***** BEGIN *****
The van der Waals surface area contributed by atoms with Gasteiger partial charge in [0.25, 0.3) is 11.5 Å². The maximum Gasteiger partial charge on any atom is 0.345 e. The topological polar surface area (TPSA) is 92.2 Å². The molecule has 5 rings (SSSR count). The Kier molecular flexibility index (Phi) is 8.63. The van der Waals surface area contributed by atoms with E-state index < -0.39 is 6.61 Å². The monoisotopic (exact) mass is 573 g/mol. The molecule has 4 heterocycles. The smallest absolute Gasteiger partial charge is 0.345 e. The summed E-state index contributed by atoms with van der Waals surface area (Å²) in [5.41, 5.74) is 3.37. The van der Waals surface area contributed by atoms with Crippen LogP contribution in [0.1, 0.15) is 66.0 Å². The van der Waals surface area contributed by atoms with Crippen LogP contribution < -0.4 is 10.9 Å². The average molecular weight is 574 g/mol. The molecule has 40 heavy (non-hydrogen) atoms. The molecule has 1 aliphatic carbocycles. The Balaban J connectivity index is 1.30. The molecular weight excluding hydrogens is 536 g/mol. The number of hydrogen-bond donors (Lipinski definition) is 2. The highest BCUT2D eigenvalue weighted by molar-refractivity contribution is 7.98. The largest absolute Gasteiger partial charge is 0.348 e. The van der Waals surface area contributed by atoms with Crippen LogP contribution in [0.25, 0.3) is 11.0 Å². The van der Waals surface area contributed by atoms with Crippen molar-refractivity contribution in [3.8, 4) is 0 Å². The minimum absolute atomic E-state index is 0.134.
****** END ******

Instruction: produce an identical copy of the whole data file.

The van der Waals surface area contributed by atoms with Gasteiger partial charge in [0.25, 0.3) is 11.5 Å². The maximum Gasteiger partial charge on any atom is 0.345 e. The topological polar surface area (TPSA) is 92.2 Å². The molecule has 5 rings (SSSR count). The Kier molecular flexibility index (Phi) is 8.63. The van der Waals surface area contributed by atoms with E-state index < -0.39 is 6.61 Å². The monoisotopic (exact) mass is 573 g/mol. The molecule has 4 heterocycles. The smallest absolute Gasteiger partial charge is 0.345 e. The summed E-state index contributed by atoms with van der Waals surface area (Å²) in [5.41, 5.74) is 3.37. The van der Waals surface area contributed by atoms with Crippen LogP contribution in [0.1, 0.15) is 66.0 Å². The van der Waals surface area contributed by atoms with Crippen LogP contribution < -0.4 is 10.9 Å². The average molecular weight is 574 g/mol. The molecule has 40 heavy (non-hydrogen) atoms. The molecule has 1 aliphatic carbocycles. The Balaban J connectivity index is 1.30. The molecular weight excluding hydrogens is 536 g/mol. The number of hydrogen-bond donors (Lipinski definition) is 2. The highest BCUT2D eigenvalue weighted by molar-refractivity contribution is 7.98. The largest absolute Gasteiger partial charge is 0.348 e. The van der Waals surface area contributed by atoms with Crippen LogP contribution in [0.25, 0.3) is 11.0 Å². The van der Waals surface area contributed by atoms with Crippen molar-refractivity contribution in [3.8, 4) is 0 Å². The minimum absolute atomic E-state index is 0.134.